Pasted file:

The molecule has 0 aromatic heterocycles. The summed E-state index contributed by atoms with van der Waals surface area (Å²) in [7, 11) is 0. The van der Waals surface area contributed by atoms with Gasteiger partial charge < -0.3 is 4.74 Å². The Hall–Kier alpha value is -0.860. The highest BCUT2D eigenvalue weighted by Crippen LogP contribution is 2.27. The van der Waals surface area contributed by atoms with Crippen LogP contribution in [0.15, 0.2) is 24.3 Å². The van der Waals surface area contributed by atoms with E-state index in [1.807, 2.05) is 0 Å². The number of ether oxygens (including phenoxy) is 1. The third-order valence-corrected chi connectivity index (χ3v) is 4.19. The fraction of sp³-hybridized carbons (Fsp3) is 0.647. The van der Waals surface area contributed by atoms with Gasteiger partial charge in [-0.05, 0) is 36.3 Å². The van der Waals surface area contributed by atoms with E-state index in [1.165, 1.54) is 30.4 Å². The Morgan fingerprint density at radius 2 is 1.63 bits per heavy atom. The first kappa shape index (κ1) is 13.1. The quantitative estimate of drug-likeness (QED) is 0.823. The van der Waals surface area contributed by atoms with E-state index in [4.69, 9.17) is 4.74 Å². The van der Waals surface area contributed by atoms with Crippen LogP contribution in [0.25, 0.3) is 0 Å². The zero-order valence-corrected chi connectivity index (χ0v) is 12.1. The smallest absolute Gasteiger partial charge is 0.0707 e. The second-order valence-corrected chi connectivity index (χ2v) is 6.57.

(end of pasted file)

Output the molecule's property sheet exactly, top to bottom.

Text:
The molecule has 0 aromatic heterocycles. The summed E-state index contributed by atoms with van der Waals surface area (Å²) in [7, 11) is 0. The van der Waals surface area contributed by atoms with Gasteiger partial charge < -0.3 is 4.74 Å². The Hall–Kier alpha value is -0.860. The highest BCUT2D eigenvalue weighted by Crippen LogP contribution is 2.27. The van der Waals surface area contributed by atoms with Crippen LogP contribution in [0.15, 0.2) is 24.3 Å². The van der Waals surface area contributed by atoms with E-state index in [1.807, 2.05) is 0 Å². The number of ether oxygens (including phenoxy) is 1. The third-order valence-corrected chi connectivity index (χ3v) is 4.19. The fraction of sp³-hybridized carbons (Fsp3) is 0.647. The van der Waals surface area contributed by atoms with Gasteiger partial charge in [-0.05, 0) is 36.3 Å². The van der Waals surface area contributed by atoms with E-state index in [1.165, 1.54) is 30.4 Å². The Morgan fingerprint density at radius 2 is 1.63 bits per heavy atom. The first kappa shape index (κ1) is 13.1. The quantitative estimate of drug-likeness (QED) is 0.823. The van der Waals surface area contributed by atoms with E-state index in [4.69, 9.17) is 4.74 Å². The van der Waals surface area contributed by atoms with Crippen LogP contribution in [0.25, 0.3) is 0 Å². The zero-order valence-corrected chi connectivity index (χ0v) is 12.1. The smallest absolute Gasteiger partial charge is 0.0707 e. The second-order valence-corrected chi connectivity index (χ2v) is 6.57.